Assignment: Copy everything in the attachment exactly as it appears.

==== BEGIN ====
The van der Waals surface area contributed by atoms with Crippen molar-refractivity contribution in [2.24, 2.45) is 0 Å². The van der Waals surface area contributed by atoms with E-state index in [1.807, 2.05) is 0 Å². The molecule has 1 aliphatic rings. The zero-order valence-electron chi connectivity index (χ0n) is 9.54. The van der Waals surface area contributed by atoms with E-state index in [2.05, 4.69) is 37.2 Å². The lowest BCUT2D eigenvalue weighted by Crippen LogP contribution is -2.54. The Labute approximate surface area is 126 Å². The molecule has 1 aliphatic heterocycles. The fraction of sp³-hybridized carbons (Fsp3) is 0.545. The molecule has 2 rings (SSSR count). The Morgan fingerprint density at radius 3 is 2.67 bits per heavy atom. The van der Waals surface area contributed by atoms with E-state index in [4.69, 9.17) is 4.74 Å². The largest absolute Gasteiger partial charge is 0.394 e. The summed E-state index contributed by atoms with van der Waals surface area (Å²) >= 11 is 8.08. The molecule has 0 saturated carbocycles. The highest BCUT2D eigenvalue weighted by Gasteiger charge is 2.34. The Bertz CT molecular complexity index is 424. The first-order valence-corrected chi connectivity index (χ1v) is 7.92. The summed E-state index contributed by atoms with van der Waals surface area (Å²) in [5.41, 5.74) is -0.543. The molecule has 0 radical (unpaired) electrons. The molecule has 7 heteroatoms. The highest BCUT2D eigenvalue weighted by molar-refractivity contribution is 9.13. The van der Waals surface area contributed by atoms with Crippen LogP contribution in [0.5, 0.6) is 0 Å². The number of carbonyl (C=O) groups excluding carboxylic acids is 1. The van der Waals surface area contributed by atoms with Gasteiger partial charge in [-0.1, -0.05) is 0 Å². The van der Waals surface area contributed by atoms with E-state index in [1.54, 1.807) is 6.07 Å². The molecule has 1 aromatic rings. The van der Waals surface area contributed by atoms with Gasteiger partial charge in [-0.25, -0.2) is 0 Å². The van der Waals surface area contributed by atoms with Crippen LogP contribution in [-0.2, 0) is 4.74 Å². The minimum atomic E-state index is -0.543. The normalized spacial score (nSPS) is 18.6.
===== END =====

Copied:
The van der Waals surface area contributed by atoms with Crippen molar-refractivity contribution in [2.24, 2.45) is 0 Å². The van der Waals surface area contributed by atoms with E-state index in [1.807, 2.05) is 0 Å². The molecule has 1 aliphatic rings. The zero-order valence-electron chi connectivity index (χ0n) is 9.54. The van der Waals surface area contributed by atoms with E-state index in [2.05, 4.69) is 37.2 Å². The lowest BCUT2D eigenvalue weighted by Crippen LogP contribution is -2.54. The Labute approximate surface area is 126 Å². The molecule has 1 aliphatic heterocycles. The fraction of sp³-hybridized carbons (Fsp3) is 0.545. The molecule has 2 rings (SSSR count). The Morgan fingerprint density at radius 3 is 2.67 bits per heavy atom. The van der Waals surface area contributed by atoms with E-state index in [4.69, 9.17) is 4.74 Å². The largest absolute Gasteiger partial charge is 0.394 e. The summed E-state index contributed by atoms with van der Waals surface area (Å²) >= 11 is 8.08. The molecule has 0 saturated carbocycles. The highest BCUT2D eigenvalue weighted by Gasteiger charge is 2.34. The Bertz CT molecular complexity index is 424. The first-order valence-corrected chi connectivity index (χ1v) is 7.92. The summed E-state index contributed by atoms with van der Waals surface area (Å²) in [5.41, 5.74) is -0.543. The molecule has 0 radical (unpaired) electrons. The molecule has 7 heteroatoms. The highest BCUT2D eigenvalue weighted by molar-refractivity contribution is 9.13. The van der Waals surface area contributed by atoms with Crippen LogP contribution in [0.5, 0.6) is 0 Å². The number of carbonyl (C=O) groups excluding carboxylic acids is 1. The van der Waals surface area contributed by atoms with Gasteiger partial charge in [-0.1, -0.05) is 0 Å². The van der Waals surface area contributed by atoms with E-state index in [1.54, 1.807) is 6.07 Å². The molecule has 1 aromatic rings. The van der Waals surface area contributed by atoms with Gasteiger partial charge in [-0.25, -0.2) is 0 Å². The van der Waals surface area contributed by atoms with Crippen LogP contribution in [-0.2, 0) is 4.74 Å². The minimum atomic E-state index is -0.543. The normalized spacial score (nSPS) is 18.6.